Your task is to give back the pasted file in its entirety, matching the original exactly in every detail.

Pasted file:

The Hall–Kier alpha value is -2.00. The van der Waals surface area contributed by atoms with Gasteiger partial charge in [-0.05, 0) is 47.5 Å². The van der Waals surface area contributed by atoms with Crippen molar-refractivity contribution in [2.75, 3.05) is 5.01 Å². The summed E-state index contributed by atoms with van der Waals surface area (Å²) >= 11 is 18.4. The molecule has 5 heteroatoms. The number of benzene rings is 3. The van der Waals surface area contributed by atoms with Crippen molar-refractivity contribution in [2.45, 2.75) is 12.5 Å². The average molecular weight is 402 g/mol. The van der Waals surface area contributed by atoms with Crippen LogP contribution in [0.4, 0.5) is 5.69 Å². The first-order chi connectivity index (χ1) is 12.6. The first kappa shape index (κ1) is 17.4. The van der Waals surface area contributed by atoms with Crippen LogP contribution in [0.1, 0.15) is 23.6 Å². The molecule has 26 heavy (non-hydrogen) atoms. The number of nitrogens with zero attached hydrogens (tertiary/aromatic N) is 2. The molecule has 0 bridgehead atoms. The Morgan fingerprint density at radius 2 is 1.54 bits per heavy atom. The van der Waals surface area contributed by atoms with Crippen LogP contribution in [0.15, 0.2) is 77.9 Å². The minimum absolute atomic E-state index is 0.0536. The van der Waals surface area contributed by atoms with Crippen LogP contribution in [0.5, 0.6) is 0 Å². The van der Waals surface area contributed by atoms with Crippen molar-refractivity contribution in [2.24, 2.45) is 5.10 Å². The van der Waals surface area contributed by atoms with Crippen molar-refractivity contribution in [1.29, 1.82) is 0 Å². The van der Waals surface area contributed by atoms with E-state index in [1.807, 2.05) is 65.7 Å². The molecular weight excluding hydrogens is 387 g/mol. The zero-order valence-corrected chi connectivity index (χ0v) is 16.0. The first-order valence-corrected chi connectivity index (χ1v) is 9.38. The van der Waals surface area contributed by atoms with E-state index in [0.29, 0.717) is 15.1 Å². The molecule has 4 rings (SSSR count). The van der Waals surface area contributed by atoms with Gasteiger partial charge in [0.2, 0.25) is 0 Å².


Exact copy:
The Hall–Kier alpha value is -2.00. The van der Waals surface area contributed by atoms with Gasteiger partial charge in [-0.05, 0) is 47.5 Å². The van der Waals surface area contributed by atoms with Crippen molar-refractivity contribution in [2.75, 3.05) is 5.01 Å². The summed E-state index contributed by atoms with van der Waals surface area (Å²) >= 11 is 18.4. The molecule has 5 heteroatoms. The number of benzene rings is 3. The van der Waals surface area contributed by atoms with Crippen molar-refractivity contribution in [2.45, 2.75) is 12.5 Å². The average molecular weight is 402 g/mol. The van der Waals surface area contributed by atoms with Crippen LogP contribution in [0.4, 0.5) is 5.69 Å². The first-order chi connectivity index (χ1) is 12.6. The first kappa shape index (κ1) is 17.4. The van der Waals surface area contributed by atoms with Crippen LogP contribution in [0.1, 0.15) is 23.6 Å². The molecule has 26 heavy (non-hydrogen) atoms. The number of nitrogens with zero attached hydrogens (tertiary/aromatic N) is 2. The molecule has 0 bridgehead atoms. The Morgan fingerprint density at radius 2 is 1.54 bits per heavy atom. The van der Waals surface area contributed by atoms with Crippen LogP contribution in [0.15, 0.2) is 77.9 Å². The minimum absolute atomic E-state index is 0.0536. The van der Waals surface area contributed by atoms with Crippen LogP contribution in [0.5, 0.6) is 0 Å². The van der Waals surface area contributed by atoms with Crippen molar-refractivity contribution in [2.24, 2.45) is 5.10 Å². The van der Waals surface area contributed by atoms with Crippen molar-refractivity contribution in [1.29, 1.82) is 0 Å². The van der Waals surface area contributed by atoms with E-state index in [1.807, 2.05) is 65.7 Å². The molecular weight excluding hydrogens is 387 g/mol. The zero-order valence-corrected chi connectivity index (χ0v) is 16.0. The first-order valence-corrected chi connectivity index (χ1v) is 9.38. The van der Waals surface area contributed by atoms with E-state index in [0.29, 0.717) is 15.1 Å². The molecule has 4 rings (SSSR count). The van der Waals surface area contributed by atoms with Gasteiger partial charge in [0.2, 0.25) is 0 Å².